The idea behind “Zilver” was to write a chorale variation as Bach did for organ: a long, slow-moving melody, combined with the same melody played faster. The ensemble is divided into two groups: the wind and strings play the sustained melody in chorale-like four-part harmony, and the rest of the instruments – vibraphone, marimba and piano – play increasingly fast staccato chords. The two groups play in canons. “Zilver “is one of a planned series of chamber pieces named after a type of physical matter. “Hout” (wood) is the first, and “Zilver” (silver) is the second. The title also refers to the two silver instruments – flute and vibraphone – which start and end the piece. - Louis Andriessen


“Cascando,” created especially for the Seattle Chamber Players, is based on a text of Samuel Beckett reflected in the music from many angles: as a poem, structure, words, sounds, letters, ambience, and impression. Having written the piece for her own phenomenal voice, Zubel instructs the soprano to produce unusual sounds covering a huge range, with all possible nuances of vocalizing, Sprechgesang, whispering and other sound expressions. With all these experiments, which are also happening in the instrumental parts, the murky air of this music is filled with the Romantic sensitivity typical of Polish music since the times of Chopin. The piece begins as a soprano and violin duo in shimmering pianissimo that develops through different sonic effects in the ensemble texture. A very short and jerky staccato of the second movement, alternating with abrupt rests, becomes the foundation for the brief words spread out through the entire soprano range. In the climax, the instruments repeatedly descend with a non-synchronous glissandi held against the floating bass suspended in the cello part, intercepted with the tragic exclamations about "all the others that will love you." The last movement does not employ exact pitches; it uses noise effects produced on all instruments and a phrase whispered twice against the backdrop of mystical percussive sounds: "…unless they love you…" - Dr. Elena Dubinets, Artistic Director, Seattle Chamber Players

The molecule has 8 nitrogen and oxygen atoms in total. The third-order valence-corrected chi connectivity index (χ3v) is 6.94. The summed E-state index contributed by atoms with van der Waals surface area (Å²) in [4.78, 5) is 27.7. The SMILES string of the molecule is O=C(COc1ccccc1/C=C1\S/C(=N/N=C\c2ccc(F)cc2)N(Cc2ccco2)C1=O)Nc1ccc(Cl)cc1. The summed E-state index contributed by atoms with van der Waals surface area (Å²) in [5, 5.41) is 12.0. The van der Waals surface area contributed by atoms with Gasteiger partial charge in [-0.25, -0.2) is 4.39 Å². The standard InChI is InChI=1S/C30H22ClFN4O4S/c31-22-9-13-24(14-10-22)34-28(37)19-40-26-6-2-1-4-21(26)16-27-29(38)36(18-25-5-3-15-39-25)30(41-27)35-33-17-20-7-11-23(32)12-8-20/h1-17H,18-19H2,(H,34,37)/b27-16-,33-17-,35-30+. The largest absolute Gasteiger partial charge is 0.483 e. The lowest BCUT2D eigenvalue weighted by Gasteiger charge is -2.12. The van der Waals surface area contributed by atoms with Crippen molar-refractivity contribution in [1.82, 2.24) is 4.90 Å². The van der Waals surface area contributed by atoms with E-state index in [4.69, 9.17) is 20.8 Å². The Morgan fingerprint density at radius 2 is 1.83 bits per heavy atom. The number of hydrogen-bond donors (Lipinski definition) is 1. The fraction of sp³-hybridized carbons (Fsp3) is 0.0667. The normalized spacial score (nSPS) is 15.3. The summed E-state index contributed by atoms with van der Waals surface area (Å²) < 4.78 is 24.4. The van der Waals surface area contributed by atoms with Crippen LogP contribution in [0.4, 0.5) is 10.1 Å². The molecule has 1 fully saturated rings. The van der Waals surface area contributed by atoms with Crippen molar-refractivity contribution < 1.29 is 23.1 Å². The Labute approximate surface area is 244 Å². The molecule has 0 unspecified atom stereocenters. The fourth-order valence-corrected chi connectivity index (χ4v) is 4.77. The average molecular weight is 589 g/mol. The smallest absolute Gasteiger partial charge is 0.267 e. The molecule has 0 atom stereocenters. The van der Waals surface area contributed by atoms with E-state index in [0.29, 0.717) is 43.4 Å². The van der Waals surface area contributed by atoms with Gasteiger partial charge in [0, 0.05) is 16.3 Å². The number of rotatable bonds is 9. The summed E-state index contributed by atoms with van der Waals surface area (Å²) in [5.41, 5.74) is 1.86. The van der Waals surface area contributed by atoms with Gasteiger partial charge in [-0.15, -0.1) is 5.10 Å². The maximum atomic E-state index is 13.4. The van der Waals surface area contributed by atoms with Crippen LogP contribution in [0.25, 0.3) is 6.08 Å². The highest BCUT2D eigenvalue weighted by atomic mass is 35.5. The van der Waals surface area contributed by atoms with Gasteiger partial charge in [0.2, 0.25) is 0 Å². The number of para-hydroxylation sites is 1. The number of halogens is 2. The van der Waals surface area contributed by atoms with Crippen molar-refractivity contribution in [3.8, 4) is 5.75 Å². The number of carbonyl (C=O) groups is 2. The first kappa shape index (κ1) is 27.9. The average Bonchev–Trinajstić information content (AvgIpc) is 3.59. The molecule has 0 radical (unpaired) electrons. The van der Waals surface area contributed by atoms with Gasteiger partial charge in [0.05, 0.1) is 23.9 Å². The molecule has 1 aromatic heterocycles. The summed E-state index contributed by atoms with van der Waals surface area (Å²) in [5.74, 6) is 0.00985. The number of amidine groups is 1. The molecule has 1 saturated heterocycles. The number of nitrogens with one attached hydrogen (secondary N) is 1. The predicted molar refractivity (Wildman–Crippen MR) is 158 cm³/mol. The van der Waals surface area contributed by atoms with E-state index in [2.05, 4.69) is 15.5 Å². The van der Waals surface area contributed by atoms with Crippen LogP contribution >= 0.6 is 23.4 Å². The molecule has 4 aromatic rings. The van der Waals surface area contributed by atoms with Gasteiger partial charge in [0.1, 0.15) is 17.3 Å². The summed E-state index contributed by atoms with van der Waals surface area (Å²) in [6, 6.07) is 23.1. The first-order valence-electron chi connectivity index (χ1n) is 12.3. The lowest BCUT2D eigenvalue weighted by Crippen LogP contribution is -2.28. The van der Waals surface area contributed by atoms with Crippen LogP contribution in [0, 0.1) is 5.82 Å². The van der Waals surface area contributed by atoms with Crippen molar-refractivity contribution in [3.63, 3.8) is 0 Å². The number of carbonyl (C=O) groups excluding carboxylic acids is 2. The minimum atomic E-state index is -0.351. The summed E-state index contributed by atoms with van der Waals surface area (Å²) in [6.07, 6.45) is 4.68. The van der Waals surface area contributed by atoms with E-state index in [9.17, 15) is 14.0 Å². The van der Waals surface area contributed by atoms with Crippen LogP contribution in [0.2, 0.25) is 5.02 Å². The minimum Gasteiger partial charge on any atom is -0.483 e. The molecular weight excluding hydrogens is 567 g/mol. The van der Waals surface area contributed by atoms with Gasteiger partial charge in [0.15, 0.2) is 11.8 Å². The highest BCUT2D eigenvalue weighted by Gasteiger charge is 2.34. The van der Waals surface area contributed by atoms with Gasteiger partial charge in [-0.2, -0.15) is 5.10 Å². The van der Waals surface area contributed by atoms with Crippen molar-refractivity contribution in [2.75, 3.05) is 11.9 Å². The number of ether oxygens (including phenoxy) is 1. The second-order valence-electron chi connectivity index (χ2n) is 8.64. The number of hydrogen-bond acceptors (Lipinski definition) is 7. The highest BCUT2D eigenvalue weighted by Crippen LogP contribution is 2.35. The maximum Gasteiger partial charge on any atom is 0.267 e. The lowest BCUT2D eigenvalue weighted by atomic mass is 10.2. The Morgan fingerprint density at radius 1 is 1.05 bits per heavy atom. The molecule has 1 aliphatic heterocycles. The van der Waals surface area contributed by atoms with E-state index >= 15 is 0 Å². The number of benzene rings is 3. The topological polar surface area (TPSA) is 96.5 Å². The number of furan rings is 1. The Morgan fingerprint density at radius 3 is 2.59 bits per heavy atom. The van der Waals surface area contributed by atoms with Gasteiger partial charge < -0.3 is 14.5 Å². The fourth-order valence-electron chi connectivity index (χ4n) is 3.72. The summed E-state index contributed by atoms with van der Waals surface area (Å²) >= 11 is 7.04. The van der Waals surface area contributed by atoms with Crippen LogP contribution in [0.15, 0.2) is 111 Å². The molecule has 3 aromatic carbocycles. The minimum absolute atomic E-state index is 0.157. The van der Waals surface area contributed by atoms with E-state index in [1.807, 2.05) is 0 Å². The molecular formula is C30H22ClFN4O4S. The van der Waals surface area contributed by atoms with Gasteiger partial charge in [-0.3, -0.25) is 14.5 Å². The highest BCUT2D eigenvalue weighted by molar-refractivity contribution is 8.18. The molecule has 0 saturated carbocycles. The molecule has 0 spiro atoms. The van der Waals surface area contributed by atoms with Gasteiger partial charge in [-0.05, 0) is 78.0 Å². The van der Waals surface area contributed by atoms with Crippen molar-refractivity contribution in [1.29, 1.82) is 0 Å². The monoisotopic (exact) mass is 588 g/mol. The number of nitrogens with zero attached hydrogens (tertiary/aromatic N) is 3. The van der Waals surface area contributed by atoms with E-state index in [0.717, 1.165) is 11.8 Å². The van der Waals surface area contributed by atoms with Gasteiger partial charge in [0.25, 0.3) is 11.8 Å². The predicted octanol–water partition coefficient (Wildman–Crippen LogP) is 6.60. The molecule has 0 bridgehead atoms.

Ishi (Yahi for ‘man’)

Ishi (Yahi for 'man') is a musical quartet with theater and film. It honors the extraordinary life events of Ishi (1860-1916) the last known survivor of stone-age North America. Each of the six movements features a part of the enduring Ishi legacy and summons the spirit of his earthy relationship with reality as the last Yahi Indian, the last speaker of his 4,000 year old language, the last to know the myths, creation stories, the medicine. To bring Ishi close in, I draw directly on the "resonance" of Yahi tribal melodies that Ishi recorded for anthropologists near the end of his life. To visually evoke the "place" of Ishi, the piece concludes with a short film by Emiko Omori made during our pilgrimage to his home near Deer Creek, Mt. Lassen, California. "stone" as well as "consciousness." - Janice Giteck

Notes: "Kierkegaard, Walking" was commissioned by the Seattle Chamber Players; "Zilver" was commissioned by the Serge Koussevitzky Music Foundation and the California EAR Unit; "Ishi (Yahi for 'man')" was composed for the Seattle Chamber Players with support from the Seattle Arts commission.

Louis Andriessen is presented with the support of the Consulate General of the Netherlands; Agata Zubel is presented in partnership with the Polish Cultural Institute.
21st century classical
Chamber music
Musical Selections
Kierkegaard, Walking, for flute, clarinet, violin, cello (2007) (14:24) / Kyle Gann
Seattle Chamber Players :
Laura DeLuca, clarinet
Mikhail Shmidt, violin
David Sabee, cello
Paul Taub, flute
21st century classical
Chamber music
Quartets (Clarinet, flute, violin, cello)